Kaspersky Lab CEO and founder Eugene Kaspersky has reacted angrily to claims made in a Wired article that he might have compromised his company's independence by becoming too close to Russia's Government and FSB intelligence service.

The gist of Noah Shachtman's long-form Russia’s Top Cyber Sleuth Foils US Spies, Helps Kremlin Pals is that Kaspersky has a hidden agenda that lines up conveniently with the Russian state; digital passports should be issued centrally, less anonymity allowed for users, and certainly no Facebook or social media.

“These are not exactly comforting words from a man who is responsible for the security of so many of our PCs, tablets, and smartphones,” wrote Shachtman of Kaspersky's views on such topics. “But that is the paradox of Eugene Kaspersky: a close associate of the autocratic Putin regime who is charged with safeguarding the data of millions of Americans.”

Such closeness not only extends to helping the FSB catch criminals but might provide a motive for the company's recent exposure of the US Government's alleged Flame malware project used to attack and disrupt Iran's nuclear programme.

“But Kaspersky’s rise is particularly notable - and to some, downright troubling - given his KGB-sponsored training, his tenure as a Soviet intelligence officer, his alliance with Vladimir Putin’s regime, and his deep and ongoing relationship with Russia’s Federal Security Service, or FSB,” Shachtman said.

Under the heading What Wired Is Not Telling You – a Response to Noah Shachtman’s Article in Wired Magazine, Kaspersky expresses his unhappiness with this analysis.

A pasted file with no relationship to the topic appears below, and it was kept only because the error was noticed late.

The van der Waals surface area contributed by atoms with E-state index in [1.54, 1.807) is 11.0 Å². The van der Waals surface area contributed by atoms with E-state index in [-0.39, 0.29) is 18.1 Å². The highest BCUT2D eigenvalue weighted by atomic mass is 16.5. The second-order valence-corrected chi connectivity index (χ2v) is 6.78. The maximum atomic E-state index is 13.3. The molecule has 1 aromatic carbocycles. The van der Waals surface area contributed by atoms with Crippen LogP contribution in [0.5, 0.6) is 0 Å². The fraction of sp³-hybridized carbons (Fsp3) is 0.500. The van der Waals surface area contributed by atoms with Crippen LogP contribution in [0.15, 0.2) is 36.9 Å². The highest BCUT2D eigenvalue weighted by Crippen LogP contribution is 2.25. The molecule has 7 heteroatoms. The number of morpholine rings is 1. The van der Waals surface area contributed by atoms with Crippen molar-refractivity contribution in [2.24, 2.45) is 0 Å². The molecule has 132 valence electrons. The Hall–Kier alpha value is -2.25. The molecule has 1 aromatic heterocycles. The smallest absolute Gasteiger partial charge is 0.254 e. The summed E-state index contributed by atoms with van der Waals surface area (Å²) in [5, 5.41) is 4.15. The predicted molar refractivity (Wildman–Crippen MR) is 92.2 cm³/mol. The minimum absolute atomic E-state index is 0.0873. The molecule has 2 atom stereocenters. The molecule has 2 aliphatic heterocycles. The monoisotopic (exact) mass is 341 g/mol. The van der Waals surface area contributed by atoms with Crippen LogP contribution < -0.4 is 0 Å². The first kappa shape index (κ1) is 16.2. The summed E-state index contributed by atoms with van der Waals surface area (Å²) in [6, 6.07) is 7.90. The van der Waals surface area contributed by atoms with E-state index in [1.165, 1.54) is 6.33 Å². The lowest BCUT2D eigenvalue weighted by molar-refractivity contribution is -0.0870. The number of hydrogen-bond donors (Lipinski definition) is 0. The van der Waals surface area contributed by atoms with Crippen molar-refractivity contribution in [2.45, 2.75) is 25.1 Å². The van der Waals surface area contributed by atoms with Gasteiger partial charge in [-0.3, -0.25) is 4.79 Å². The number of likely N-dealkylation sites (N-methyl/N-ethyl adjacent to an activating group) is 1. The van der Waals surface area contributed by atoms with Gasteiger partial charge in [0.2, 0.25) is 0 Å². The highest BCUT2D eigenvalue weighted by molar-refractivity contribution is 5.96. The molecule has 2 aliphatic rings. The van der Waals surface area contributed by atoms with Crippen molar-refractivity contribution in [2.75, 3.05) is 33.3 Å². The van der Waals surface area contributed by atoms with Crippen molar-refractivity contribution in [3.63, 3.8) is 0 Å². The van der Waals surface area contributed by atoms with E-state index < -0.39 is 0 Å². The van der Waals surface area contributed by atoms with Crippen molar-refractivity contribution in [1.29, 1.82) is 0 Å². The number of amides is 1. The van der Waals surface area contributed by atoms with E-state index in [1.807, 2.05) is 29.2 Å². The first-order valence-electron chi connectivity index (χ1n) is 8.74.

“For sure I was surprised to read such an article from a journalist who, up until Monday, always seemed to maintain the highest of professional and ethical standards,” wrote Kaspersky in reply.

“And it goes without saying that, on behalf of my company and our 2400+ employees around the world, I have to object to Mr. Shachtman’s litany of inferences, opinions, omissions and errors.”

He then said that all major antivirus companies worked with local intelligence services, and reiterated that Kaspersky Lab remained an independent vendor.

“Noah Shachtman wants to believe that I’m a spy and Kremlin team member, and that I use my son as bait [during his kidnapping some months ago, referred to in the article]. I guess this could only be due to cold-war paranoia. I honestly can’t think what else it could be. The reality however is much more mundane –I’m just a man who’s “here to save the world,” he added, sarcastically.

Kaspersky certainly seems reluctant to discuss what he did while serving in the Soviet military during the 1980s, but it as a long time ago one might reasonably suggest. Nor is his keeping on good terms with the powers that be in contemporary Russia unexpected or necessarily suspicious - that's what business leaders do in every country, even social democracies, as Shachtman himself admitted.

The profile is far from unflattering in every respect but it remains contentious to paint Kaspersky as a Kremlin stooge who shares its authoritarian views. Many people share his dislike of Facebook and believe Internet anonymity has some downsides.

Did Kaspersky or his company have an ulterior motive for embarrassing the US over Flame? Again, many in the security community expressed their reservations about government-backed malware campaigns. Kaspersky was far from alone in being critical of it and any serious vendor would have exposed malware with such a design.

What is certainly unusual about Kaspersky is the way he, almost uniquely among contemporary antivirus companies, is identified with the company that carries his name. Almost everything he says and does – and doesn't say and do – reflects on the business.

Kaspersky's occasional need to juggle a number of different demands for a Russian-founded (but UK-registered) company reflects the trickiness of this political endeavour.

“And finally, the very mission of our company is to fight cyber-crime all around the world – together with our colleagues in the industry. We don’t do it just because it happens to be our business; we also do it because we believe that protecting the world from malware is critically important and will continue to allow us to live in a better, safer, more open and effective society. It’s our underlying principle by which we stand firmly and always will,” said Kaspersky.